The story of the stone soup
In his song “Stone Soup,” singer-songwriter Tom Chapin puts an old folktale to music. It is about a stranger who comes to a new town and makes a stone soup. As he makes the soup, eliciting help from all of the townspeople, he teaches them a lesson about sharing and cooperation. In Tom’s version, the stranger is a soldier coming back from war. He is tired from his struggles and wants to be nourished. Despite the war, the soldier is playful, like the Fool in tarot cards—optimistic and carefree.
No one gives him food or shelter. They all claim they have nothing to share. Instead of leaving in search of a new village, he drums his drum and declares that he is going to make a soup from a stone.
The village children become intrigued and hurry over to see what he is doing. They are curious about and less fearful of the stranger. He asks the children to add a stone, and then assures them, “This is gonna be good.” The excited children want to try the soup, but the soldier tells them it is not ready. He asks each of the children to contribute one vegetable from each of their homes. With each new vegetable added, the scent grows more appetizing and eventually the adults start to come. In the end, everyone shares a beautiful “stone soup.”
The meaning behind the characters of the story
I love telling this story to my children because it speaks to the human capacity to overcome fear and to cooperate. In the story, the soldier—the misfit in town—is not manipulating the children but uses the skillful means of a master who knows how to work with fear and mistrust. He wants everybody to be included so he builds trust slowly, working first with only those who are willing. The soldier sees his need and the need of the whole village to be nourished.
He understands that only through collaboration will all of them attain that goal. This is a powerful tale because it represents, archetypally, three aspects of the human psyche:
The soldier is the world soul. Behind him are the battles of past (past lives, or collective intergenerational pain). He can only be nourished with people and by people, in community. He uses a drum—his rhythmic beat attracts those who can still hear the call to participate in life, beyond fear. The call of the drum begs others to participate in unique ways, and also to meet in the center of the village. It is a call to believe in the unbelievable using creativity, play, and the power of collaboration.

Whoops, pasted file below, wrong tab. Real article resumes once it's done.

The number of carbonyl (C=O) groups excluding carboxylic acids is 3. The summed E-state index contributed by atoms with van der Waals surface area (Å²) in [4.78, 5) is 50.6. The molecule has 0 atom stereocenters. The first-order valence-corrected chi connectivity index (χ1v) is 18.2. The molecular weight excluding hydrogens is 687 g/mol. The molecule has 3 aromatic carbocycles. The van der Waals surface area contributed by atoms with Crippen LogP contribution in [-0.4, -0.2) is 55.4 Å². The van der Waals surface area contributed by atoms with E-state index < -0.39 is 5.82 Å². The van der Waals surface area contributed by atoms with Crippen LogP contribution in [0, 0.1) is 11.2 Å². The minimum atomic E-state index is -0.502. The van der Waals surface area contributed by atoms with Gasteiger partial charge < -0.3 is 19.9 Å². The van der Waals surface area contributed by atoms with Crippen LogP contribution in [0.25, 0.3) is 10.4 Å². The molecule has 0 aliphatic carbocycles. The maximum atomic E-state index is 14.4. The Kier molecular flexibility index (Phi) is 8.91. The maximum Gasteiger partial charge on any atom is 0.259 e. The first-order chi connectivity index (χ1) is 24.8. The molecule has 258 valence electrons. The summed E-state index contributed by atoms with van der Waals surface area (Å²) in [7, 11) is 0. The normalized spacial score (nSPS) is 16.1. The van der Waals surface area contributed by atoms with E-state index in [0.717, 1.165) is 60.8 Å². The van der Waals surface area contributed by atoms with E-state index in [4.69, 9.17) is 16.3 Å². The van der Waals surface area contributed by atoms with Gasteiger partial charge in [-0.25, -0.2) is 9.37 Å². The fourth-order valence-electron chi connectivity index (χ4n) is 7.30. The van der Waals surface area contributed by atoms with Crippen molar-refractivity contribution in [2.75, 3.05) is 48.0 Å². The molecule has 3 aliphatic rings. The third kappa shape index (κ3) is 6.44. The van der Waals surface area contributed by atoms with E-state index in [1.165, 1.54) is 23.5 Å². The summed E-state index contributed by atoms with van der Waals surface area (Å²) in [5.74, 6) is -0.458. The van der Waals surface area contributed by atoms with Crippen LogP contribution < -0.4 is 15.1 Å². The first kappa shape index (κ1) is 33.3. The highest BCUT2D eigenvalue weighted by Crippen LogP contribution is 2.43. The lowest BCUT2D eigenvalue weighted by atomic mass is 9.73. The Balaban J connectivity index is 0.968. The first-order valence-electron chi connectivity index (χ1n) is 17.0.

The children represent the innocence of the psyche: Open mindedness, willingness, naivety, and the part of us that says yes to the soul’s request to come together. In the song, the children do not have food with them to share. They have to go back home to get food to contribute. The homes have food, but the adults are unwilling to share. So, the children become the bridge. They are the trusting part of us that brings what is nourishing to the psyche (represented in the story as food). The children are the part of us that wants more connection. Not just in our traditional home, but in the collective space of the village. The children are willing to take that risk, to believe.
The adults are the part of the psyche that rejects or is afraid of the journey of the soul. The collective space is broken by the wars of past and the ego is tired of trying to connect. Each adult (or each tradition) does not want to share and is fearful of the unknown and mysterious.
The soldier is making soup out of a stone!
The adults do not believe that this is possible.
The children believe it is.
The stone he chooses has no value but to inspire people to come together and share. It is like the philosopher’s stone: It can transform hatred into love, fear into trust, spiritual hunger into nourishment.
So, it is also with the CODE. By itself, it has no value. But, used by the spiritual misfits of the world, it can bring people to collaborate in the center of a divisive and fragmented village.
The beat of the drum is real.
It echoes throughout history and in all cultures.
It calls us to be nourished through sharing with others.
The impulse behind the call has been interpreted through countless symbols, philosophies, and spiritual traditions. When we fail to listen to the beat of the drum, we become stagnant. So, regardless of what you believe or don’t believe, and regardless of how you show your love and devotion to family, friends, community, nation, planet, and all that is, your participation in the village matters. Each and every one of us has a role in making the soup delicious. The call to transmute our fear begs us to participate in our own unique ways, not just as individuals (the adults in the story) but as representatives of God as an evolving and complex whole (the village). Each and every one of us counts in this journey—every cell, bacteria, plant, animal, and human.
Each of us harbors a perspective that is an essential building block in the unfolding story of God.
From the best selling book on Amazon, Spiritual Misfits: Collaboration and Belonging in a divisive world